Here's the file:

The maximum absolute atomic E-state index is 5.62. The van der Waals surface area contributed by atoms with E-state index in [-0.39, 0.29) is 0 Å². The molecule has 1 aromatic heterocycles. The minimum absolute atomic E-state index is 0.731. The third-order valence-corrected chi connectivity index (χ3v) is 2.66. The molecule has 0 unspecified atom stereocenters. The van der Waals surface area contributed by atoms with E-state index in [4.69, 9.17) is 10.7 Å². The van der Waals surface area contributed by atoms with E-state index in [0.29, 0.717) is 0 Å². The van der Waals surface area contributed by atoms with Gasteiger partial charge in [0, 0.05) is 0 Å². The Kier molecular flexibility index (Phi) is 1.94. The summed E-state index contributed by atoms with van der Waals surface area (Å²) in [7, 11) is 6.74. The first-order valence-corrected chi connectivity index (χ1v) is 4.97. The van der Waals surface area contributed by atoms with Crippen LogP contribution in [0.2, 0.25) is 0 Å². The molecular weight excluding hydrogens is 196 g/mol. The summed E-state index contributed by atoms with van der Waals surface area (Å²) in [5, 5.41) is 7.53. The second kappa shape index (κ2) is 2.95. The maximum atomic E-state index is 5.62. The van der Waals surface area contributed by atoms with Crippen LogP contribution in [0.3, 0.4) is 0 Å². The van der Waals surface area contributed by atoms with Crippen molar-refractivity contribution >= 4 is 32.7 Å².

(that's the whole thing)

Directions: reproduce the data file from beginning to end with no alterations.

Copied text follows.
The maximum absolute atomic E-state index is 5.62. The van der Waals surface area contributed by atoms with E-state index in [-0.39, 0.29) is 0 Å². The molecule has 1 aromatic heterocycles. The minimum absolute atomic E-state index is 0.731. The third-order valence-corrected chi connectivity index (χ3v) is 2.66. The molecule has 0 unspecified atom stereocenters. The van der Waals surface area contributed by atoms with E-state index in [4.69, 9.17) is 10.7 Å². The van der Waals surface area contributed by atoms with E-state index in [0.29, 0.717) is 0 Å². The van der Waals surface area contributed by atoms with Gasteiger partial charge in [0, 0.05) is 0 Å². The Kier molecular flexibility index (Phi) is 1.94. The summed E-state index contributed by atoms with van der Waals surface area (Å²) in [7, 11) is 6.74. The first-order valence-corrected chi connectivity index (χ1v) is 4.97. The van der Waals surface area contributed by atoms with Crippen LogP contribution in [0.2, 0.25) is 0 Å². The molecular weight excluding hydrogens is 196 g/mol. The summed E-state index contributed by atoms with van der Waals surface area (Å²) in [5, 5.41) is 7.53. The second kappa shape index (κ2) is 2.95. The maximum atomic E-state index is 5.62. The van der Waals surface area contributed by atoms with Crippen LogP contribution in [0.3, 0.4) is 0 Å². The van der Waals surface area contributed by atoms with Crippen molar-refractivity contribution >= 4 is 32.7 Å².